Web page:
stipulated judgment of contempt and issue an order for a
bench warrant for Plaintiff Mac Vicar's arrest. FAC
¶ 29; Def. RJN Ex. 12 at 3:19-22. In seeking the
judgment and warrant, Defendant Cencer allegedly informed the
court that Plaintiff Mac Vicar had been served notice of the
order requiring his appearance at the December 28, 2017
hearing and that Plaintiff Mac Vicar was not making the
agreed-upon payments to BOHICA. FAC ¶ 30; Def. RJN Ex.
12 at 3:10-19. Accordingly, the court issued the bench
warrant and signed the stipulated judgment. FAC ¶ 30;
Def. RJN Exs. 13- 14. The stipulated judgment found Plaintiff
MacVicar in contempt of court for willfully failing to
respond to the interrogatories in the underlying debt
collection matter. Def. RJN Ex. 13. It further provided that
a Plaintiff MacVicar:
[S]hall be confined for the shorter of so long as the
contempt continues or six months, that bail shall be set at
$9, 804.47, that the warrant shall direct any funds posted as
bail to be disbursed to [Defendants or BOHICA], that [BOHICA]
have judgment against [Plaintiff MacVicar] for attorney fees
in the amount of $1, 281.25 and costs in the amount of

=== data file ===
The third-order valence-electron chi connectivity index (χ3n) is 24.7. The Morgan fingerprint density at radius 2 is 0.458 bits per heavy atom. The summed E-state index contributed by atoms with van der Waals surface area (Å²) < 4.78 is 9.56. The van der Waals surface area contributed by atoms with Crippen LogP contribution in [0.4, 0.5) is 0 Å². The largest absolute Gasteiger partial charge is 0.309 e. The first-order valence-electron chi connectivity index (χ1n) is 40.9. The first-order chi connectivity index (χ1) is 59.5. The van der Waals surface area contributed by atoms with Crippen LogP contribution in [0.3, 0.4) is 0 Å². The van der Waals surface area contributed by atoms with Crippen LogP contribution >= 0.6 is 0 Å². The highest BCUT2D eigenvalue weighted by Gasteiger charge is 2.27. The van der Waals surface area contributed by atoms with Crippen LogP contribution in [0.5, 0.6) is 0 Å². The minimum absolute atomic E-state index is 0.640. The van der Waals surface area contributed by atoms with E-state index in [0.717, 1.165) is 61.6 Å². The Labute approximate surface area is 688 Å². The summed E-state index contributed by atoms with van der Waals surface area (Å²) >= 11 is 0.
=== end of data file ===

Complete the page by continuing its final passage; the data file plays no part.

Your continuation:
$150.00, and that an execution shall issue for these amounts.
Def. RJN Ex. 13. Plaintiffs allege that no one informed
Plaintiff MacVicar “of his right to counsel as required
prior to the arrest warrant being issued.” FAC ¶
29. Plaintiffs also allege that both of Defendant
Cencer's statements to the court were false. FAC ¶
January 19, 2018, Plaintiff MacVicar was arrested and spent
two days in Washington County Jail. FAC ¶¶ 33, 34.
He was held on $9, 804.47 bail, roughly the outstanding
judgment owed to BOHICA. FAC ¶ 35. To raise bail,
Plaintiff MacVicar called his mother-Plaintiff Mary
Schmitt-who used her savings to pay the bail in full. FAC
MacVicar was released from jail and contacted Defendant
Barnett Firm to determine what steps he needed to take to
settle his debt. FAC ¶¶ 38, 39. Allegedly,
Defendant Barnett Firm and Plaintiff MacVicar agreed that a
payment of $4, 500 would satisfy the debt owed to BOHICA in
full. FAC ¶ 40. Around January 24, 2018, Plaintiff